In the last installment of our blog series on How to Buy a Home in California, we talked about mortgage basics and how to find a great lender. In this installment, we'll be demystifying closing costs. Unfortunately, your down payment is not the only thing you have to save for when you want to buy a home. But don't fret; knowledge is power. If you want to browse through the other topics in this series, please use our handy Table of Contents. Now let's dive in.
What are Closing Costs?
Closing costs are all of the other costs of sale that are paid through escrow, and they generally add up to be about 2% of the purchase price. Depending on the market, it's not uncommon for the seller to agree to pay some or all of your closing costs for you. Just a few months ago, it would have been no problem to get the seller to pay $5,000 or more toward your closing costs. But then the market shifted, allowing sellers to be more picky. Many sellers are currently seeing 5-10 offers when they list their homes for sale, and the offers which request money back for closing costs are falling to the bottom of the pile.
This will probably switch back to normal once mortgage rates increase, forcing some buyers out of the market. But in this market, if you want to buy a home, you're well advised to figure out how to cover your closing costs. Many buyers are borrowing against their 401k or borrowing from friends and family. It's definitely worth pulling out all the stops in order to get a mortgage locked in at today's all-time low interest rates.
Closing costs are categorized as "recurring," and "non-recurring." Recurring closing costs are your normal recurring costs of home ownership (such as your mortgage payment, property taxes, and insurance), which need to be paid in advance in order to close escrow. Non-recurring closing costs are the one-time costs that go along with the home purchase. Here's a breakdown of the closing costs you might have to pay. Most are negotiable.
Recurring Closing Costs: Your lender will require you to pre-pay an entire year's worth of homeowner's insurance. You will also have to pre-pay the next due property tax bill, prorated with the seller based on the close of escrow date. In addition to that, if your loan type requires that you make payments towards your property taxes and homeowner's insurance monthly, you'll have to actually pre-pay 3-5 months' worth of these fees into escrow as well. You'll pay any applicable HOA fees, prorated with the seller based on the close of escrow date. Finally, you'll usually make your first loan payment through escrow.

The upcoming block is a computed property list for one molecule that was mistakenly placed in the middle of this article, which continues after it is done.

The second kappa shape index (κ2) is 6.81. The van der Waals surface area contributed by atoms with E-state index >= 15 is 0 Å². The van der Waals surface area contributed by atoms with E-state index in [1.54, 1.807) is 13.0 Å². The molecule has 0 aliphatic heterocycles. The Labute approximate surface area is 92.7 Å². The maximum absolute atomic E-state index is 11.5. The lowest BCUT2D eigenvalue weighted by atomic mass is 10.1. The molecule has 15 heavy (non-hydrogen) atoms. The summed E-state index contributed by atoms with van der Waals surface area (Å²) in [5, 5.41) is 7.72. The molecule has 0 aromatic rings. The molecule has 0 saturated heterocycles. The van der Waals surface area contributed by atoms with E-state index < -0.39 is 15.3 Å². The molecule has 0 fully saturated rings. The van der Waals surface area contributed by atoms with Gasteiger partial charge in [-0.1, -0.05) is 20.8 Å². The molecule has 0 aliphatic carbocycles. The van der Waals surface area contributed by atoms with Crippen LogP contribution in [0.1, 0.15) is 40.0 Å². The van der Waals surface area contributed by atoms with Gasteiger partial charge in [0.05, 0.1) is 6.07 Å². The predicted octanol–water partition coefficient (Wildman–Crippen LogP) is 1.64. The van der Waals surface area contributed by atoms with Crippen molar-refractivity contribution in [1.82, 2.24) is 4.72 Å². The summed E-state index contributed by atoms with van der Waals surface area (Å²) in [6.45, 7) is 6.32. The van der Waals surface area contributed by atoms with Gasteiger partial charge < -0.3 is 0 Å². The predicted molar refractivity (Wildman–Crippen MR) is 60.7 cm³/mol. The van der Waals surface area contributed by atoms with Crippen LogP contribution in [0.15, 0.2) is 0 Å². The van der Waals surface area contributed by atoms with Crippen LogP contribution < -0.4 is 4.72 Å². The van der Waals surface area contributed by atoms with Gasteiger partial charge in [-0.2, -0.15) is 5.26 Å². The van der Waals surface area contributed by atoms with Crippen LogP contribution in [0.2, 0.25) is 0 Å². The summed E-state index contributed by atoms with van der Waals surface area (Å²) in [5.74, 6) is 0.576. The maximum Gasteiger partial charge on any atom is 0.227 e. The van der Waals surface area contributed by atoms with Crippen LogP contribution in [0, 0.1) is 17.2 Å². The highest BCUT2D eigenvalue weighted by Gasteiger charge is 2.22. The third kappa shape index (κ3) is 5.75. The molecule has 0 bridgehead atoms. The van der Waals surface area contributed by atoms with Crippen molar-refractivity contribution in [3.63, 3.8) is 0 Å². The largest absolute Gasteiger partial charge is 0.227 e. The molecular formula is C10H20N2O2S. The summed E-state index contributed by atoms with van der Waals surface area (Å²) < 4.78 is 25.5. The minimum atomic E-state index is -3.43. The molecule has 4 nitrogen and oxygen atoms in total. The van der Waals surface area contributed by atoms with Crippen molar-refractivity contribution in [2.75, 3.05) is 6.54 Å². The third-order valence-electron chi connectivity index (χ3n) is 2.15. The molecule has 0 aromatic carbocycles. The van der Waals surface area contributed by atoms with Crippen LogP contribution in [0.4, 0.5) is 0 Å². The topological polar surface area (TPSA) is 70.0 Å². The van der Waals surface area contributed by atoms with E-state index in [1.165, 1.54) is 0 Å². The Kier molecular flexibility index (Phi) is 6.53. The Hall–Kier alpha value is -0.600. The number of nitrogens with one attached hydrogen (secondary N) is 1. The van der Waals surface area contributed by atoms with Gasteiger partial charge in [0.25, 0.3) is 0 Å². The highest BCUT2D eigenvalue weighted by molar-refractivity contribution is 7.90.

Non-Recurring Closing Costs: These are all the little costs of the sale, and they add up. Some relate to the cost of obtaining the loan, such as the lender's origination fee, the appraisal fee, notary fees, etc. Other items are negotiable between buyer and seller and luckily, some of these are paid by the seller as a matter of standard practice. Escrow fees are generally split 50%/50% between buyer and seller in Southern California, the seller pays for the buyer's title insurance premium, and the buyer pays for her lender's title insurance premium. The buyer will pay for her own home inspection and any follow up inspections, but sellers will usually pay for the termite inspection. Sellers generally pay for transfer taxes, and recently the law was changed to clarify that sellers cannot make the buyer pay the cost of preparing the HOA documents the seller is required by law to provide. Buyers can usually convince the seller to pay for a 1-year home warranty, which will cover them if any of the home's appliances or other equipment break down in the first year. Finally, the buyer's broker's fees are usually paid by the listing agent, so the buyer doesn't have to worry about coming up with more money out-of-pocket in order to hire a great agent.
It's a really great situation for buyers, actually. Since you don't have to pay anything out-of-pocket for your broker, you might as well hire the best! Before you interview any more agents, get our free report on 7 Interview Questions to Ask Before You Hire an Agent.
Thanks for keeping with us on this blog series. At this point, you should be well prepared to start seriously shopping for a home and making offers, which we'll be covering in our next installment. Please share and leave us any questions or comments below!